It was just over ten years ago – in Colombia in the South American Under-20 Championships at the start of 2005 – that Lionel Messi was unleashed on an unsuspecting world. Even Argentina knew little about the tiny 17 year old who had played one friendly for Barcelona, but there were rumours of something special, and Spain seemed keen on winning him to their cause. Argentina made sure they got in first – but they did not instantly award Messi with the number ten shirt. Hr wore the 18, with the number ten going to Pablo Barrientos, a talented attacking midfielder from San Lorenzo.
Just over a decade later, both players were much in evidence last week. Messi, of course, gave yet another dazzling performance for Barcelona against Manchester City in the Champions League, stamping his authority on proceedings as his club reached the semi finals. His club and international colleague Javier Mascherano summed it up succinctly when he said that “Messi controls the game, where others are controlled by the game.”
Pablo Barrientos, meanwhile, was in action for San Lorenzo in a Copa Libertadores tie away to Sao Paulo of Brazil. After spells in Russia and Italy, Barrientos moved back to his first professional club in the middle of last year, in time for the run in of the triumphant Libertadores campaign, when he made substitute appearances in both legs of the semi and the first leg of the final. Defending the title, though, always looked harder than winning it, especially as San Lorenzo are in the toughest group in the field, together with two Brazilian giants. Corinthians, off to a flying start, would seem to have assured themselves of one of the places in the knock out round – leaving the other for San Lorenzo and Sao Paulo.
The two sides met in Brazil last Wednesday, just a few hours after the Messi show on the other side of the Atlantic. San Lorenzo went with a cautious strategy, but were even in sight of going home with a win as Sao Paulo strained to break the deadlock and left themselves open to the counter-attack. Their best chance to snatch the points fell late on to Barrientos – but he could not get enough power behind his shot and Rogerio Ceni made the save.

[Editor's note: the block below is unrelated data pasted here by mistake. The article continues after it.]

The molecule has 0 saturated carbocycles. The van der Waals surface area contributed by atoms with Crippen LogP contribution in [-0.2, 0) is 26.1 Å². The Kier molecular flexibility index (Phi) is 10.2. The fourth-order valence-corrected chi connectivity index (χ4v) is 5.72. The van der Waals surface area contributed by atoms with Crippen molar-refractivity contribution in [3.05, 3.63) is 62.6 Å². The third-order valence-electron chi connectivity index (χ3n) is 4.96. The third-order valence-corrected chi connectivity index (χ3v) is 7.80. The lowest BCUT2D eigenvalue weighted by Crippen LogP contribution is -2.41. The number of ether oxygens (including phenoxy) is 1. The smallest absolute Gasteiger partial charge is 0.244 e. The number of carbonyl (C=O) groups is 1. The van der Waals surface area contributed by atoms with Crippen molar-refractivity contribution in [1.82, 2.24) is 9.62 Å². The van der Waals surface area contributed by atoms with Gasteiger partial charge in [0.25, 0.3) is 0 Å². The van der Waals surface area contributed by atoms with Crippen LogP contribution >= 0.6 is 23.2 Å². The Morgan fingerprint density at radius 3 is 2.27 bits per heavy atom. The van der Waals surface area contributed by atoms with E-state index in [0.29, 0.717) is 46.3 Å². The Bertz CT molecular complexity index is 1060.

The night, though, was to get worse for the man who once wore the number ten shirt ahead of Lionel Messi. In the last minute Barrientos failed to track a run from Sao Paulo midfielder Michel Bastos, who met a cross with a far post header that won the game for the hosts – and provided a reminder that hierarchies in youth football are not written in stone.
Trying in vain to overturn hierarchies in South America are Venezuelan clubs, who have got off to a horrific start in this year’s Libertadores. Deportivo Tachira’s qualifying round elimination of Paraguay’s Cerro Porteno has proved something of a false dawn.
So far, Tachira, Mineros and Zamora have played 11 games in the competition, accumulating 3 draws and 8 defeats, scoring 8 goals and conceding an alarming 30. There have been times when the scorelines have been harsh – last Thursday, for example, Mineros outplayed reigning Brazilian champions Cruzeiro but still went down to a 2-0 defeat (see video below). In general, though, the fate of the Venezuelan representatives sheds light on the difficulties of launching a league in a globalized context.
Venezuela may be traditionally more associated with baseball and beauty contests, but there was always a latent appreciation of football – which came to the surface in the early years of this century when the national team started winning some games.
On the back of this Venezuela invested heavily in stadiums, building some impressive new grounds to stage the 2007 Copa America, and extended the first division to 18 teams. There was, though, an inherent contradiction in the process. It was the national team that had fostered this interest. But at the very moment that the presence of the stars of the national team would have been a boom for the league, they were no longer around. Their exploits for Venezuela had placed them in the shop window, and they had been picked up by clubs elsewhere in South America or in Europa. This may have been good news for the national team, but it drained the domestic league of quality at a key juncture.
This has been reflected in the fortunes of Venezuelan clubs in the Libertadores. When Tachira reached the quarter finals in 2004 some saw it as a breakthrough. Since then, however, there have only been two times when a Venezuelan team has managed to make it out of the group phase. Both times this was Caracas, who reached the second round in 2007 and the quarter finals two years later. They have subsequently slipped back, and no strong club has emerged to replace them. With not a single win between them, this year’s trio of Tachira, Mineros and Zamora have very little chance of reversing the trend.